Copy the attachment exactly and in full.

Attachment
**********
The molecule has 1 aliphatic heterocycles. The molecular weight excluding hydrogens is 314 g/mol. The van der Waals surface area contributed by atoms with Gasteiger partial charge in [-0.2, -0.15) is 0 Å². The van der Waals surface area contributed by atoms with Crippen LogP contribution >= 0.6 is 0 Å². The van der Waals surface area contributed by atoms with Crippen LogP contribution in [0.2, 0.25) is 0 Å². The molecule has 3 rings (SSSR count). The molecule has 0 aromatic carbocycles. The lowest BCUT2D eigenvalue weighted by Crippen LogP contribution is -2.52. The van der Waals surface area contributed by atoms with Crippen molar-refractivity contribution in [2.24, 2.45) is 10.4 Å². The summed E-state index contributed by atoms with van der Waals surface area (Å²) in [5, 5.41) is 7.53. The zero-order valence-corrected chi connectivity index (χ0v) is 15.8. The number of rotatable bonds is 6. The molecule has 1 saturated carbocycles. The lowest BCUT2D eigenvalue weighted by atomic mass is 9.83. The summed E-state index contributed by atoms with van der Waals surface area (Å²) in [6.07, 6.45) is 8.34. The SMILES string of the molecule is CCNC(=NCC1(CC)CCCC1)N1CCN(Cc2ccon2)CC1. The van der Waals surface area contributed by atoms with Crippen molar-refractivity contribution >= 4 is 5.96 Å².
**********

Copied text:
The molecule has 1 aliphatic heterocycles. The molecular weight excluding hydrogens is 314 g/mol. The van der Waals surface area contributed by atoms with Gasteiger partial charge in [-0.2, -0.15) is 0 Å². The van der Waals surface area contributed by atoms with Crippen LogP contribution >= 0.6 is 0 Å². The van der Waals surface area contributed by atoms with Crippen LogP contribution in [0.2, 0.25) is 0 Å². The molecule has 3 rings (SSSR count). The molecule has 0 aromatic carbocycles. The lowest BCUT2D eigenvalue weighted by Crippen LogP contribution is -2.52. The van der Waals surface area contributed by atoms with Crippen molar-refractivity contribution in [2.24, 2.45) is 10.4 Å². The summed E-state index contributed by atoms with van der Waals surface area (Å²) in [5, 5.41) is 7.53. The zero-order valence-corrected chi connectivity index (χ0v) is 15.8. The number of rotatable bonds is 6. The molecule has 1 saturated carbocycles. The lowest BCUT2D eigenvalue weighted by atomic mass is 9.83. The summed E-state index contributed by atoms with van der Waals surface area (Å²) in [6.07, 6.45) is 8.34. The SMILES string of the molecule is CCNC(=NCC1(CC)CCCC1)N1CCN(Cc2ccon2)CC1. The van der Waals surface area contributed by atoms with Crippen molar-refractivity contribution >= 4 is 5.96 Å².